3. Relational – This is where communication is key – understanding what you want to share with others and what they are sharing with you. This is very different than being on the Operational side of things.
4. Role – You must be able to be clear and add value in your time allotted – and know where you especially add value from your skills, experiences and strengths.
5. Cultural – You must contribute the feeling that Executives can come forward to seek advice even if things aren’t going well and create that culture of collaboration.

As Charlotte Valeur, a Danish-born former investment banker who has chaired three international companies and now leads the UK’s Institute of Directors, says, “We need to help new participants from under-represented groups to develop the confidence of working on boards and to come to know that” – while boardroom capital does take effort to build – “this is not rocket science.

When?
NOW! The time is now for all of us to get involved in helping to create a brighter future for organizations and businesses that we care about (including if they are our own business – you may want to create a Board of Directors).

The Harvard Business Review gave great explanations of the need to diversify those that have been on the Boards to continue to strive to better represent our population as a whole. Are you ready to take on this challenge? We need you.

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Business News

Average age of successful startup founders is 45, but stop stereotyping

(BUSINESS) Our culture glorifies (yet condemns?) startup founders as rich 20-somethings in hoodies, but some are a totally different type.

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There’s a common misconception that startups are riddled with semi-nerdy, 20-something white dudes who do nothing but sip Nitro Brews and walk around the open office showing off the hoodie they wore yesterday. It turns out that it’s extremely rare that startup offices resemble The Social Network.

However, the academic backdrop for the real social network story (AKA Harvard), produced statistics that will serve to put the aforementioned misconception to rest. According to the Harvard Business Review, the average age of people who founded the highest-growth startups is 45. Say what?! A full-fledged adult?!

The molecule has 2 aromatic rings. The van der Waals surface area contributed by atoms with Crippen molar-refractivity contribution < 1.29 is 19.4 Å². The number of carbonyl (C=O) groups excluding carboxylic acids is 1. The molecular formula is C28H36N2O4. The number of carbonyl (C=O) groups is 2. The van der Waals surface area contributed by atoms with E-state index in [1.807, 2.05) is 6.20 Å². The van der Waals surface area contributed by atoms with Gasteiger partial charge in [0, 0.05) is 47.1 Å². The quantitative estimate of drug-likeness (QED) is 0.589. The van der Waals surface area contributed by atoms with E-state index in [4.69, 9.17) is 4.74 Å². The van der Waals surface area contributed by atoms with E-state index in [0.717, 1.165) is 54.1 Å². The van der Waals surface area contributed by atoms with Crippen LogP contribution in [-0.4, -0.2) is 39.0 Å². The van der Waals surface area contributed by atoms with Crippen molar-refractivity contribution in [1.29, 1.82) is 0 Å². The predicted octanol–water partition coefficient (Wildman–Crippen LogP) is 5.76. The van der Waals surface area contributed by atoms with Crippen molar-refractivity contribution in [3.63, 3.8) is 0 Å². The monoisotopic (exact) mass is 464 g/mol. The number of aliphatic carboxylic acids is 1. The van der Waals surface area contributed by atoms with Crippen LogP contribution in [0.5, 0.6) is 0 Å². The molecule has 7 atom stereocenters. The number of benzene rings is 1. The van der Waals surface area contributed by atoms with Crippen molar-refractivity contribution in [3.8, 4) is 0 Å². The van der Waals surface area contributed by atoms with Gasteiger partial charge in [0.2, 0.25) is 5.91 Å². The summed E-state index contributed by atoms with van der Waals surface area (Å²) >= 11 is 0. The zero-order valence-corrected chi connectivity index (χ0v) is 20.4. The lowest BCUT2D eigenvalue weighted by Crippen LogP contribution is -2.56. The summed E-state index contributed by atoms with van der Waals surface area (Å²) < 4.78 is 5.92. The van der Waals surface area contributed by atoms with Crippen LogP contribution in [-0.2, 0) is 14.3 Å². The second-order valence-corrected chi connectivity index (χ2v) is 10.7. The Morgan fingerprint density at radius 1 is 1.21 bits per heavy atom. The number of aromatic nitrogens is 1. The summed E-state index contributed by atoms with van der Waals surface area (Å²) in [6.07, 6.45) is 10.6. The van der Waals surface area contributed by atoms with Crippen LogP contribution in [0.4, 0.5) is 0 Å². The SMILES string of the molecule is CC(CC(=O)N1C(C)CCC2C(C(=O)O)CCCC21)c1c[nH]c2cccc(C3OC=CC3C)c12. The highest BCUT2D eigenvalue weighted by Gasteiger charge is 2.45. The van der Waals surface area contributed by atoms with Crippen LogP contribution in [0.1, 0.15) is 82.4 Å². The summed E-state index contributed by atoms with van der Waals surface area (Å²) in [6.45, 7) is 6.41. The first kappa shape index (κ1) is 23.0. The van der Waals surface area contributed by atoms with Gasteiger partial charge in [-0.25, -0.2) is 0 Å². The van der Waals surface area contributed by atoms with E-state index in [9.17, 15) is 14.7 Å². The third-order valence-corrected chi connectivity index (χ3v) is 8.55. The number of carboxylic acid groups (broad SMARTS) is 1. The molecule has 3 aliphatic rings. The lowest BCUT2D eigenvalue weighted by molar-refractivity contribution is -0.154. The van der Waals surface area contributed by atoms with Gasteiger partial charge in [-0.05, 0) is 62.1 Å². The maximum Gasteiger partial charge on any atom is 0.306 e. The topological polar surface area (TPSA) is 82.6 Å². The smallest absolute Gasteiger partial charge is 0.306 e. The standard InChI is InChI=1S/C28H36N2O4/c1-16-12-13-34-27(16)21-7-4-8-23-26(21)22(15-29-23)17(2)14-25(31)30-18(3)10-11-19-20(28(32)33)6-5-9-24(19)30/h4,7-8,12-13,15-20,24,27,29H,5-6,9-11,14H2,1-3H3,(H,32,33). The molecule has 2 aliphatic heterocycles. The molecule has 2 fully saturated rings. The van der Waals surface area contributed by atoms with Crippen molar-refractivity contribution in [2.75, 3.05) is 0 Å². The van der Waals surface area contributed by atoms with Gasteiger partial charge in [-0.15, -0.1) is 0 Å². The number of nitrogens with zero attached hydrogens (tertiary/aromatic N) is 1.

In fact, aside from the age category of 60 and over, ages 29 and younger were the smallest group of founders that are responsible for heading the highest-growth startups. I guess you can accomplish a lot when you’re not riding around the office on a scooter all day.

The study also found that older entrepreneurs are more likely to succeed. The probability of extreme startup success rises with age, at least until the late 50s. It was found that work experience plays an important role.

Many will argue, “Well, what about someone like Steve Jobs?” You could easily argue right back that it took Jobs until the age of 52 to create Apple’s most profitable product – the iPhone.

The study continues to answer questions like, why do Venture Capitalist investors bet on young founders? This goes back to the misconception at the start, and there’s a notion that youth is the key for successful entrepreneurship. Wrong.

There is also the idea that younger entrepreneurs are likely working with less financial options, so it may be common for them to take something from a VC at a lower price. As a result, they could be viewed as more of a bargain than older founders.

“The next step for researchers is to explore what exactly explains the advantage of middle-aged founders,” writes Pierre Azoulay, et al. “For example, is it due to greater access to financial resources, deeper social networks, or certain forms of experience? In the meantime, it appears that advancing age is a powerful feature, not a bug, for starting the most successful firms.”